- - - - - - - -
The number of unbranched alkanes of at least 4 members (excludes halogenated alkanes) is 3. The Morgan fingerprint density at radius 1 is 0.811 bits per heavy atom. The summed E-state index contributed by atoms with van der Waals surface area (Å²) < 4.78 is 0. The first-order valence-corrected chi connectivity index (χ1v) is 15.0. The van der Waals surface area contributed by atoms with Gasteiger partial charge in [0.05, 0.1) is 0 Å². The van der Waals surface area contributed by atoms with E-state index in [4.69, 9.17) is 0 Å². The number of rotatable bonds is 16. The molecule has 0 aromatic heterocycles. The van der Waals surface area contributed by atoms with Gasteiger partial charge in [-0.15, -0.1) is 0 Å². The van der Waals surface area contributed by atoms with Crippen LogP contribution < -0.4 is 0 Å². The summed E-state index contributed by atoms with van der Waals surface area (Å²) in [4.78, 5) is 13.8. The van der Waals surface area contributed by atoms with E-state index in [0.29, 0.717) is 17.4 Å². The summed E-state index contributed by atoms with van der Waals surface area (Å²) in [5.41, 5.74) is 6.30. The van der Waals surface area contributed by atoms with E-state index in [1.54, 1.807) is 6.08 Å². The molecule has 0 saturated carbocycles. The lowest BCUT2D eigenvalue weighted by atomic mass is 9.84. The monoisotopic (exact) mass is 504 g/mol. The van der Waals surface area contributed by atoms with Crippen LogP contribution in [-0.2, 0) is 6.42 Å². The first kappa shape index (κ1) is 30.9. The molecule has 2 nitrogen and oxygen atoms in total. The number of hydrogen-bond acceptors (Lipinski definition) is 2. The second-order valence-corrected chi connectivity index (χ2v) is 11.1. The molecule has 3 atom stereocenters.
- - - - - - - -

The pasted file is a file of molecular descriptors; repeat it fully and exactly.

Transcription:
The number of unbranched alkanes of at least 4 members (excludes halogenated alkanes) is 3. The Morgan fingerprint density at radius 1 is 0.811 bits per heavy atom. The summed E-state index contributed by atoms with van der Waals surface area (Å²) < 4.78 is 0. The first-order valence-corrected chi connectivity index (χ1v) is 15.0. The van der Waals surface area contributed by atoms with Gasteiger partial charge in [0.05, 0.1) is 0 Å². The van der Waals surface area contributed by atoms with E-state index in [4.69, 9.17) is 0 Å². The number of rotatable bonds is 16. The molecule has 0 aromatic heterocycles. The van der Waals surface area contributed by atoms with Gasteiger partial charge in [-0.15, -0.1) is 0 Å². The van der Waals surface area contributed by atoms with Crippen LogP contribution < -0.4 is 0 Å². The summed E-state index contributed by atoms with van der Waals surface area (Å²) in [4.78, 5) is 13.8. The van der Waals surface area contributed by atoms with E-state index in [0.29, 0.717) is 17.4 Å². The summed E-state index contributed by atoms with van der Waals surface area (Å²) in [5.41, 5.74) is 6.30. The van der Waals surface area contributed by atoms with E-state index in [1.54, 1.807) is 6.08 Å². The molecule has 0 saturated carbocycles. The lowest BCUT2D eigenvalue weighted by atomic mass is 9.84. The monoisotopic (exact) mass is 504 g/mol. The van der Waals surface area contributed by atoms with Crippen LogP contribution in [-0.2, 0) is 6.42 Å². The first kappa shape index (κ1) is 30.9. The molecule has 2 nitrogen and oxygen atoms in total. The number of hydrogen-bond acceptors (Lipinski definition) is 2. The second-order valence-corrected chi connectivity index (χ2v) is 11.1. The molecule has 3 atom stereocenters.